throw it at the wall and see if it sticks
I started to write a blog post about an ugly, scathing indictment against Women’s Studies programs that appeared in the National Post’s editorial section this morning. <!--break-->The thing is filled with grand sweeping generalizations (like all Women’s Studies programs are developed and taught by radical feminists) and implications (like all feminists are radicals) and hateful and baseless accusations (like Women’s Studies has taught us that heterosexual sex is bad and women are victims and that it has “done untold damage to families, court systems, labour laws, constitutional freedoms and even the ordinary relationships between men and women.”)
Now we all know that sweeping generalizations are the product of small, non-critical, ideology-driven minds, and so I thought I shouldn't pollute my lovely webspace such nonsense. And it was printed in a national newspaper that everyone knows was founded by the illustrious Conrad Black as a forum for his hot air ideology. And we all know where he ended up. Now it's owned by Canwest Global, which, along with its newspaper are barely afloat. So you can see how an editorial might be written just to get attention and loyalty from people who agree with its stance on things.
But I had second thoughts. Because such a piece is indicative of another trend we’re seeing over and over again in media and politics: that people will throw any sort of misinformation or baseless idea out there against the wall, regardless of how accurate or truthful it is, and hope that some of it sticks in the public consciousness. No doubt the editor of that piece (who gets to write such stuff without attributing his/her name to it) knows darned well that a lot of Canadians don’t know (or care) that radical feminism is just one form of feminist theory. Yet the term is used in such a sweeping manner that it isn’t hard to imagine that some people will associate “radical” with “feminism” together.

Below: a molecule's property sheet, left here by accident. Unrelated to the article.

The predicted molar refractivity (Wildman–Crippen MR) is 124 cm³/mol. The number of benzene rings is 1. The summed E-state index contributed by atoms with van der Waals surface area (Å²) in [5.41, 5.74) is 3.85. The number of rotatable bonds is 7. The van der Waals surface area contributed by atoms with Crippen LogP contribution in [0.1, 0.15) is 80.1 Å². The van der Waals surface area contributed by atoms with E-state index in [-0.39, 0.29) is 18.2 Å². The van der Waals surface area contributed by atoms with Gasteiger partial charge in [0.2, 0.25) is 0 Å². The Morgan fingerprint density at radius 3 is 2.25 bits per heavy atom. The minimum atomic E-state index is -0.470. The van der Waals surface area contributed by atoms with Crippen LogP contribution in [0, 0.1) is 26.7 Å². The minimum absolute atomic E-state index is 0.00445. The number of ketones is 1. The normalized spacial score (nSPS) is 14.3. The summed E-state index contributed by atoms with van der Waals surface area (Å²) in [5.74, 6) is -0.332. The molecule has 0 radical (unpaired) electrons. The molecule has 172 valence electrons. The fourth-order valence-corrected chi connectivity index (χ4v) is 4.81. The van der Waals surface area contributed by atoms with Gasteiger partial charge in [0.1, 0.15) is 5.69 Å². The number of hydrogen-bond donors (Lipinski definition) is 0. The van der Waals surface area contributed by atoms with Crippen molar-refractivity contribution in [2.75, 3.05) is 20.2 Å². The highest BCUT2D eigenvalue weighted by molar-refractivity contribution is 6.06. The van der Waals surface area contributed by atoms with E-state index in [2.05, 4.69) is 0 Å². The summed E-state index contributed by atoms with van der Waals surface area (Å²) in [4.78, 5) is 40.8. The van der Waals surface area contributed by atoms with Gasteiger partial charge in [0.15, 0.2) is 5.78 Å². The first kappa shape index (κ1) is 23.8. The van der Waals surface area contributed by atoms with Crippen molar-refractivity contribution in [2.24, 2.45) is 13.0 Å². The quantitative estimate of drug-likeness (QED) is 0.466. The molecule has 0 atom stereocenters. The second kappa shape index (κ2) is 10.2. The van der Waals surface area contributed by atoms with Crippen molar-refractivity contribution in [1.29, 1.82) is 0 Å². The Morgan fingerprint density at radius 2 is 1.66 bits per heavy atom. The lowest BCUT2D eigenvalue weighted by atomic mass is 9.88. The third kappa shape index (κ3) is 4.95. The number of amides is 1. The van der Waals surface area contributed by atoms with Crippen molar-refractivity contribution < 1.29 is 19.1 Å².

Okay, so I only took one Women’s Studies course in university, but I must say, no one ever told me that I am a victim, or that heterosexuality is bad or that men are evil victimizers. There was a staunch feminist who taught a number of my classes in the Communications department though – and he sure didn’t fit the description of radical feminist profs put forth by our esteemed editor.
Okay – so why are we even discussing this in 2010? I don’t know. Either that editor is 150 years old or s/he is just clinging to an antiquated ideal, kicking and screaming as the ship goes down. But then one of my [“radical feminist”] offspring sent me another astonishing news story from that other national paper the Globe and Mail. This article describes the long-held convention of medical students performing pelvic exams on patients who are unconscious and having other operations or procedures. Without consent. Without the patient ever knowing. In 2010.
In a half-joking way, I wondered to my daughter if rectal exams are performed on men when they’re unconscious. But I guess that’s a question a radical feminist might ask so maybe I should keep my mouth shut.